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Archived News » OpenRA: A statistic

Posted by Oliver Brakmann at 2017-01-10 20:00 +0000


The current release has been out for almost three months now. Time to take a look at some statistics!

At the time when this post was drafted, there have been a recorded 53953 downloads of the latest release from the official OpenRA homepage. Not unsurprisingly, most downloaded packages are for the Windows platform (almost 75%!), with Linux being a distant second at 13% and OS X coming last with the remaining 12%. It is notable that the shares of both Linux and OS X are much larger than their respective share of the desktop market.

When launching OpenRA for the first time, players get greeted by a question whether to send system information back to the OpenRA project — the very data which is used to compile these statistics! Of these more than 50k downloads, almost 22,000 individuals (thanks to every one of you!) opted in to this data gathering, which comes out to about 40%.

While we know that many use third-party sources such as PlayDeb for their downloads,
the download count from our official site is the only hard number we can rely on.

If you like this post and happen to have OpenRA configured so that is doesn’t send system information,
you can easily re-enable it in the “Advanced” tab of the settings dialog.

When the game is allowed to send system information, the time of the last update is recorded in our database. Thanks to this, we know that about 5,000 users have played OpenRA in the first week of 2017. This also allows us to see how “loyal” players are to OpenRA in general:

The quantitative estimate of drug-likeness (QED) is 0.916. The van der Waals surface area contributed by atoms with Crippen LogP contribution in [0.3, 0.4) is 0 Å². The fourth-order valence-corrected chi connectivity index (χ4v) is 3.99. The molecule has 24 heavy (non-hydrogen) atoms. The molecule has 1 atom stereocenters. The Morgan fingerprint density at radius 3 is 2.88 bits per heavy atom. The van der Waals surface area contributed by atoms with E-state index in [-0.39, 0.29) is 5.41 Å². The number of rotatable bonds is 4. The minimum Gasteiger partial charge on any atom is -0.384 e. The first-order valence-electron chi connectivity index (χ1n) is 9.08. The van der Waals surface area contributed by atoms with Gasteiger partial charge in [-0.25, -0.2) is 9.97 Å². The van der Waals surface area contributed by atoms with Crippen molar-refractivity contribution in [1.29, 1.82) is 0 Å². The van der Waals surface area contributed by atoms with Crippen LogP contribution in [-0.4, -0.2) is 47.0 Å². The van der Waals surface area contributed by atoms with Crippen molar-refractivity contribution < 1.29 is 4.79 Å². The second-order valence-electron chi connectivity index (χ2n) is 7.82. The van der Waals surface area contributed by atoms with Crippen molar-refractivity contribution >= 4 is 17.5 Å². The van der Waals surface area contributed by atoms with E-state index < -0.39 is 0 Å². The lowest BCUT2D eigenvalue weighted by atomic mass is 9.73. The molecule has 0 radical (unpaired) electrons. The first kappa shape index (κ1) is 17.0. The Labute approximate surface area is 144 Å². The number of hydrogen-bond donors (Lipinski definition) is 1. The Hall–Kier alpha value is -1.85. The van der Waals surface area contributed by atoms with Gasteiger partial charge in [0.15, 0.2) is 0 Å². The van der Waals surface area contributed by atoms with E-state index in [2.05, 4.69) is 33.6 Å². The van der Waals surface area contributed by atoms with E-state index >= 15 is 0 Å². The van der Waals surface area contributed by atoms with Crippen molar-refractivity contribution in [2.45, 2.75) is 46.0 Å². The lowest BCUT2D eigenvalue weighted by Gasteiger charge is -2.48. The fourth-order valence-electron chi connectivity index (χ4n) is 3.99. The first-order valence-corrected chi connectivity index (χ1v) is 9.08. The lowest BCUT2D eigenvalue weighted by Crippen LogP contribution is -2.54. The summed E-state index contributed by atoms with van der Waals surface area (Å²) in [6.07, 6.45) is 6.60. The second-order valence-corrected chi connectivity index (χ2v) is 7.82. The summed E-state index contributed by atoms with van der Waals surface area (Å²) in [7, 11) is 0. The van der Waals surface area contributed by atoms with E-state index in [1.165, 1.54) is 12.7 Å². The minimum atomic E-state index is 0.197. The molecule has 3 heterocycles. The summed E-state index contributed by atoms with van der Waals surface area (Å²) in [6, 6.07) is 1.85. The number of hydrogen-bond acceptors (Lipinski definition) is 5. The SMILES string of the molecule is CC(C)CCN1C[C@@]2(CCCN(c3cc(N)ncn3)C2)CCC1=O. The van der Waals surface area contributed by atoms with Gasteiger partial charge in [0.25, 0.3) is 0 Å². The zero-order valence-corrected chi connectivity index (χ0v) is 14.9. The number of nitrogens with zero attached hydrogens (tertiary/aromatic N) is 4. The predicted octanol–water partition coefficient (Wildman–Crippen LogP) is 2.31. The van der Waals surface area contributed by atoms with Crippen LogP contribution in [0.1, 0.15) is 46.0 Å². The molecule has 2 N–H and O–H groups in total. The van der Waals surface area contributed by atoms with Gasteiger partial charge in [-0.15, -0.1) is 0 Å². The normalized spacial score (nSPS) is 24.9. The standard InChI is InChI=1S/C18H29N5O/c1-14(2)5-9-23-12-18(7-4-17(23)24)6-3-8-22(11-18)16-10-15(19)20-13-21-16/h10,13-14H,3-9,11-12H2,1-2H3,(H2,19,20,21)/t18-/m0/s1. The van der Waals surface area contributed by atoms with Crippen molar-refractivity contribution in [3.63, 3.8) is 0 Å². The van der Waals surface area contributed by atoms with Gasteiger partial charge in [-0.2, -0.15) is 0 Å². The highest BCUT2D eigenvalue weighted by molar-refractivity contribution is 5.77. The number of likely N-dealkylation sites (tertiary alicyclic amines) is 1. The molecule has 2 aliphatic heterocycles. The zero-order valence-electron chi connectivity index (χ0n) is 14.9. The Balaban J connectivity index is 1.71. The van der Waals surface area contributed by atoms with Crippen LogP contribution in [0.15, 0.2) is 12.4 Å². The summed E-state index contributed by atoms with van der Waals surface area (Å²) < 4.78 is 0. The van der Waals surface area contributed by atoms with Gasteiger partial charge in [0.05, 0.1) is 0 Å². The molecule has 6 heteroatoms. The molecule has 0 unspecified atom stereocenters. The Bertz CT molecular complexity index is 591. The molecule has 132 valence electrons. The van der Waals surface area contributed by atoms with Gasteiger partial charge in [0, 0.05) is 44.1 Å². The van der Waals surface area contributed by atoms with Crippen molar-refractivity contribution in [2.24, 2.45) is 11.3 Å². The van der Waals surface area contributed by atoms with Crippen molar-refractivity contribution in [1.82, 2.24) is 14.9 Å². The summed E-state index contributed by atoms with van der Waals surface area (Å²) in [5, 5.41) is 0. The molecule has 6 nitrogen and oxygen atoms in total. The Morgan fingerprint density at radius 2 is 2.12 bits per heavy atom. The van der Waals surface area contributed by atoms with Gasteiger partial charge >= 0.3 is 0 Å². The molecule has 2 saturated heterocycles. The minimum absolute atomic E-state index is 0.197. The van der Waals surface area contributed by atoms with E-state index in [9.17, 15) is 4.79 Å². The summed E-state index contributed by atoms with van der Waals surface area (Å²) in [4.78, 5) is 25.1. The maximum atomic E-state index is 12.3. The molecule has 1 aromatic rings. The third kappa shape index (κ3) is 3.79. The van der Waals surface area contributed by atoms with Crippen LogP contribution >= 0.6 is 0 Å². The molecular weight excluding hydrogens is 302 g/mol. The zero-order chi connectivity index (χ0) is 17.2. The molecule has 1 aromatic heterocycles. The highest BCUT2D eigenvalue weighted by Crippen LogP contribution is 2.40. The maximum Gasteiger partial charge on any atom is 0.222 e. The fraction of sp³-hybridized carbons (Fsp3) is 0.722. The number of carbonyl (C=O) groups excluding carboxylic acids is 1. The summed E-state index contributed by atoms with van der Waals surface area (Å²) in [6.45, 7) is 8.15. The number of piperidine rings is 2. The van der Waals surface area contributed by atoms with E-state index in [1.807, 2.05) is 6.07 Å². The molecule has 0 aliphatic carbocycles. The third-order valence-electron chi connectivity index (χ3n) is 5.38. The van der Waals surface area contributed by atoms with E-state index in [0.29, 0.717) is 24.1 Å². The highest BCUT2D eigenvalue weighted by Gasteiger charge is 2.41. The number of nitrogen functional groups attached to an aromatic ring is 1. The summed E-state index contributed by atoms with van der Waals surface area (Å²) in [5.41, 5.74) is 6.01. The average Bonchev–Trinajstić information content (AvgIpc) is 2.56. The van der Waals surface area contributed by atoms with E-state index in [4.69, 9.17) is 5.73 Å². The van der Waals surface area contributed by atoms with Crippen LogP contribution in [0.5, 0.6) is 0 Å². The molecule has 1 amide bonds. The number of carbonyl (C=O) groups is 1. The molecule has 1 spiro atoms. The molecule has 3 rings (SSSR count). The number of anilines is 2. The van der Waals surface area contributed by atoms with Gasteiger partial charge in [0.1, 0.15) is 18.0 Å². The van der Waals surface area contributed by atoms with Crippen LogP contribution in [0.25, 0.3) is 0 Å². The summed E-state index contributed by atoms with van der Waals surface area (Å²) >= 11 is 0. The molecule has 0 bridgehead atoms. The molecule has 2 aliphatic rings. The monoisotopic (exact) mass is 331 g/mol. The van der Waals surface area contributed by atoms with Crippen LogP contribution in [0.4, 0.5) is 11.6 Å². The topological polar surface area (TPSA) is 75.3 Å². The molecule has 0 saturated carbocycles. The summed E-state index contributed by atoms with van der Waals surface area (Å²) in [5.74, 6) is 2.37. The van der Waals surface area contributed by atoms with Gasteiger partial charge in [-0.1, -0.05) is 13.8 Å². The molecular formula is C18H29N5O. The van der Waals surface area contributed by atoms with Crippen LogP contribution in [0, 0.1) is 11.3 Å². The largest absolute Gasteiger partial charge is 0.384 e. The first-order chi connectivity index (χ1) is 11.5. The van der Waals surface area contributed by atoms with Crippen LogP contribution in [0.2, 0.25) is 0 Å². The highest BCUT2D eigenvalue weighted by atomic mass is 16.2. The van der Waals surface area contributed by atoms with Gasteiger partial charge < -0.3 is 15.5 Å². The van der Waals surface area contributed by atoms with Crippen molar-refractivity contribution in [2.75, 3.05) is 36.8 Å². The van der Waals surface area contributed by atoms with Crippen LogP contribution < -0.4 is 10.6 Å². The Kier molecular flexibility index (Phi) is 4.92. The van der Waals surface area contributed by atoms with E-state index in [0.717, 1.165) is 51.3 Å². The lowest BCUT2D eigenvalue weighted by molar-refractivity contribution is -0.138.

It is an unfathomable idea, but it sure looks like there are users who don’t play OpenRA every day!

We can also get a general idea of the composition of our player base by looking at the language settings that get sent back to us. As expected, the vast majority of players use English (~57%) as their primary language, followed by German-speaking people (16%), which combined make up almost three-fourth of all our users. Surprisingly, the relatively small Netherlands come in at third place with 4.5% of the total. Also noteworthy is a quiet Chinese minority of ~2% at seventh place.

It is no big secret that Red Alert is the most popular mod, but just by how much? Here’s the answer:

Since system information is also sent by people who are not playing online matches, the obvious conclusion here is that Tiberian Dawn and Dune 2000 players are much more invested in single-player and/or skirmish games against the AI.

Another interesting way to look at this data is to find out which mods are popular in which countries:

Dune 2000 has a relatively larger following in Russia, the Czech Republic, Poland and Italy,
while the Scandinavian countries are deep in the Red Alert camp.
Tiberian Dawn is stronger in Hungary and Italy.

The OpenRA master server also records the maps on which online matches are played. The top ten most popular ones are these:

Here is the complete list of the top 40 (well, top 38) maps, all those with more than 250 plays. Red Alert’s dominance is again felt here, as every single one of those maps belongs to that mod.

Personally, I find immense joy in the fact that two of the three multiplayer cooperative missions
that have been added in the last release found a spot in the top 40!

To round off this post, let’s look at the length of OpenRA online matches. The average length is 24 minutes and 18 seconds. There is a little bit of variation between mods, as can be seen in the graph below.

The faster-paced Tiberian Dawn with its shallow tech tree has shorter matches on average,
while the slower gameplay and sprawling tech tree of Dune 2000 lead to longer games.

Now, there are a surprising number of very long matches in our databases. A total of 124 matches lasted longer than three hours, and 29 of those even longer than six hours. The longest game — by a wide margin, I might add — that was recorded on our servers was a match amongst four players (and one spectator) on the Red Alert map Doubles that lasted one day and eight hours. Yes, you read that correctly, a 32-hour match.

Stay hydrated, guys!